I'm not well versed into what happened with Solyndra or any of the other stuff you're referring to.... I never read or heard anything about TARP causing foreclosures though... Either way, I agree we government needs to be held accountable... Unfortunately, that is the press' job and they only seem willing to intervene when it can promote their agenda...

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2) There should be NO PROBLEM with someone taking advantage of the capital gains tax. For one, anyone can do it. The rich and poor alike can invest money for more than one year and pay 15% on it.


Wags already addressed this...

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For two, IT'S GOOD FOR THE ECONOMY. Leaving your money invested in the economy is good for the economy. It provides stable, predictable growth. If everyone pulls their money out it causes pandemonium, when people leave their money in provides stability.


Is this what's happening? I don't think it is... If this were the case, why aren't these people leading us out of the downturn? They've got 40% of US economic wealth and how come they aren't kickstarting the economy? It seems to me they are finding ways to keep their money on the sideline rather than take risk and create jobs...

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Also, they're getting this lower tax rate AT A RISK. They're RISKING their money, they're RISKING their gains. They SHOULD get a benefit for it.


They get compensated for their risk already... That's what the gains on capital gains are... Compensation for taking a risk... The higher the risk, the higher an investors required rate of return...

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Take that away and our markets will become more unpredictable, more volatile, and less powerful. People will invest LESS in the US if we take capital gains taxes out of the equation, but you don't hear that from the media.


This is the whole "if you raise taxes on the top 1%, job creators will stop creating jobs" argument repackaged... It's nonsense... Investors are going to be out to make money period... If they keep 8% less of their profit, people aren't going to stop investing because of it... They're still making money...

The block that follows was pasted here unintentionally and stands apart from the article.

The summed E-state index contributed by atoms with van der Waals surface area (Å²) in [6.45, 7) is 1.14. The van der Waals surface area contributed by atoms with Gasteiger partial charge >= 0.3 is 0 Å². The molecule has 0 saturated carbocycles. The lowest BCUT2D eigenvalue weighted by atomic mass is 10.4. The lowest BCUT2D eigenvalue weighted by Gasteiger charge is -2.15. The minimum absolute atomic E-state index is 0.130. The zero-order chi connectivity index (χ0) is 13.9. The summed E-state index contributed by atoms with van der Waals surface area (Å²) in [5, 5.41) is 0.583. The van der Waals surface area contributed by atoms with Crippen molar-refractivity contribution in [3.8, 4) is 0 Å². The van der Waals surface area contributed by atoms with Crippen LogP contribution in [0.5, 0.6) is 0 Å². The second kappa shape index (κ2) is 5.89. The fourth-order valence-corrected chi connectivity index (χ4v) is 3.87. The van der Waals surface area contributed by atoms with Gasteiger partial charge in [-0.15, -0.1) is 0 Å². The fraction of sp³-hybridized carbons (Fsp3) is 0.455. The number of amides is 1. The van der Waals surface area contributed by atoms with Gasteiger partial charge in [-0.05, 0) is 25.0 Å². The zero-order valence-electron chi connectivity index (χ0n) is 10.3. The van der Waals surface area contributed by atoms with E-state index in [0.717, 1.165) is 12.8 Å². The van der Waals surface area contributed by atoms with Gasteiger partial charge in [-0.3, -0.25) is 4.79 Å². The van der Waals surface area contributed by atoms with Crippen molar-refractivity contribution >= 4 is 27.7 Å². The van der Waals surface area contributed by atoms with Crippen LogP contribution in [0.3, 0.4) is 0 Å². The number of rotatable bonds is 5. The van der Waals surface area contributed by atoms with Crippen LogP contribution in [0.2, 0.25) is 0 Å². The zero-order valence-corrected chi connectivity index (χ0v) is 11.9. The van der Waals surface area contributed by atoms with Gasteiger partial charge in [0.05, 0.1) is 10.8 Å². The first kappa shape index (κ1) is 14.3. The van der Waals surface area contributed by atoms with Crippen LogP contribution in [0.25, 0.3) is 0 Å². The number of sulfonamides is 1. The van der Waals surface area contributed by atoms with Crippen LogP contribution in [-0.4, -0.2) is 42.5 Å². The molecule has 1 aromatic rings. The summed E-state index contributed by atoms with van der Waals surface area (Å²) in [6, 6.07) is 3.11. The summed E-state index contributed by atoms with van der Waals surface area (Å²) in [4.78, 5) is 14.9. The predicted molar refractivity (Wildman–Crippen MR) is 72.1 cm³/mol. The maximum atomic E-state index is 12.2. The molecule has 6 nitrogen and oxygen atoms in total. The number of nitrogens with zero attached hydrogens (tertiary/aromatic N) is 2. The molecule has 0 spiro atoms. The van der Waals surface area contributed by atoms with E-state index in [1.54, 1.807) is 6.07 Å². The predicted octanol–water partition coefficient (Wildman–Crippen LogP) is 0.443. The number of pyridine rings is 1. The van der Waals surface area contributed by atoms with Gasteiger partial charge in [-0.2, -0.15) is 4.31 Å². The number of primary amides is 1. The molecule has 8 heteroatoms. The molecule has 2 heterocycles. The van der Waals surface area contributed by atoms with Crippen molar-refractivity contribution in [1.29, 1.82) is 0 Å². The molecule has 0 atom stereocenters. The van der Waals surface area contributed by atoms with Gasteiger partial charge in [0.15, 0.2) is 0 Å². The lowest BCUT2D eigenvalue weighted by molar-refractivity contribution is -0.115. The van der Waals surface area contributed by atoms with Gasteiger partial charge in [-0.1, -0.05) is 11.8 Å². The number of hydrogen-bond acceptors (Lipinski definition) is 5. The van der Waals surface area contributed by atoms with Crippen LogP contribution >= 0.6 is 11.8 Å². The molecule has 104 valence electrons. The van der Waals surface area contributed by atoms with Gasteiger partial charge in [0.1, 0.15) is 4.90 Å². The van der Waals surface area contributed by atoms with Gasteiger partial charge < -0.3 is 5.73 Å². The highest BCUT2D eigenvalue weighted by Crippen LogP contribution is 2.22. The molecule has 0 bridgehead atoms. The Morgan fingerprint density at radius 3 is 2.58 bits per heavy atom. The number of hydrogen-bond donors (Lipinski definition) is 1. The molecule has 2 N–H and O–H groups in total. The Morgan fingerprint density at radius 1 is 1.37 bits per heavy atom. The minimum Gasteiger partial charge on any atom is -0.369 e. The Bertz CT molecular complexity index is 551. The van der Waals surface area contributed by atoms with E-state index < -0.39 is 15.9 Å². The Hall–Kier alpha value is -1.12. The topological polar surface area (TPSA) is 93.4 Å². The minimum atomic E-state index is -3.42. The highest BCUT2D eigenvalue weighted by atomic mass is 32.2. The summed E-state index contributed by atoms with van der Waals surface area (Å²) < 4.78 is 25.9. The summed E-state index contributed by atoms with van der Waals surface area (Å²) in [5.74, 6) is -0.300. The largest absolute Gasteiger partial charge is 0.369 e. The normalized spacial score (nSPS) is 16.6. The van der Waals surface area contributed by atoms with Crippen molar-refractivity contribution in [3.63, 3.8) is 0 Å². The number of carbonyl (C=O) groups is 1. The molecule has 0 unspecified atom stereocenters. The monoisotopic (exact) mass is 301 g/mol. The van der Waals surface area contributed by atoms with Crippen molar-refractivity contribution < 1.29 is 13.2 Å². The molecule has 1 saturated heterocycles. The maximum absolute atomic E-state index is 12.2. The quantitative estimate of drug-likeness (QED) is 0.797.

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All you hear is that Romney and Warren Buffet paid LESS THAT WE DID!!! Which is also complete bullsh!t, because I guaranty you that Warren Buffet paid INTO the system is more than any of us on here makes (and may be more than all of us put together!)


And they made more than we did all together... They should pay more... It's in their best interest... Buffett I think is the only one that gets the fact that if the middle class goes away, the ones who are going to be harmed the most are the top earners... The poor people are already poor... why the hell do they care?

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3) Free trade screwed up the job market and greedy unions are making it worse. Unions had turned "profit" into a dirty dirty word, and they think that business owners should take all of the risk and reap none of the reward. You literally hear them talk about business owners making profits "on the backs of the workers"... Boo phuckin' who!!! that's what they're in business for. That's what they invested MILLIONS for. But no, Unions want to "see the books." They want PROOF that the owner isn't making money and if the owner IS making money the unions want MORE. MORE MORE MORE MORE, until there's nothing left. They did this until business owners were FORCED to look over seas for employees. There WAS a myth that shipping jobs to Mexico would COST companies money by way of lack of quality and shipping costs. That myth is now gone. My parents both worked (one still does) for Fisher Corp. and they produce car parts. Their Mexico plant has BETTER quality numbers than their US plant. Those employees are HAPPIER to work and make around 1/3 of what they make in Michigan. They have pride in their work, we just complain. We feel entitled, we feel like we're "owed" something, which is complete bullsh!t.


My experience with union workers is that they're a bunch of high school kids that never grew up... The ones that work there now anyway... A lot of my family have been a part of the big 3 over the years... The older ones rail against the new employees they got before they retired... My one cousin who still works as a part of the UAW can't stand working with a lot of the people he works with... I agree with you that unions are a part of the problem... They aren't the only problem however...

The biggest problem that I see is that we give corporations a huge amount of control over our political process and they don't care about how things are in this country... They're only focused on creating shareholder wealth... If that means offshoring jobs that could remain here just to increase their dividend payout they will... If it means saving cost of labor bringing in people from India to write code instead of keeping those jobs with Americans they'll do it... The politicians we have don't even care to fight this because they see them as $$ to secure their jobs... It's terrible...

I don't see this changing so I'm doing what I can to ensure that I'll have the ability to survive in the future... I'm planning to have multiple sources of revenue and if/when the US goes to IFRS and they start importing accountants from India to undercut my wages, my GPA and GMAT score will hopefully be enough to get me into a top B-school so I can transition into a job that isn't likely to get outsourced... But I've got the ability to do all this... A lot of people don't... What do they do?


May 6th, 2012, 2:09 am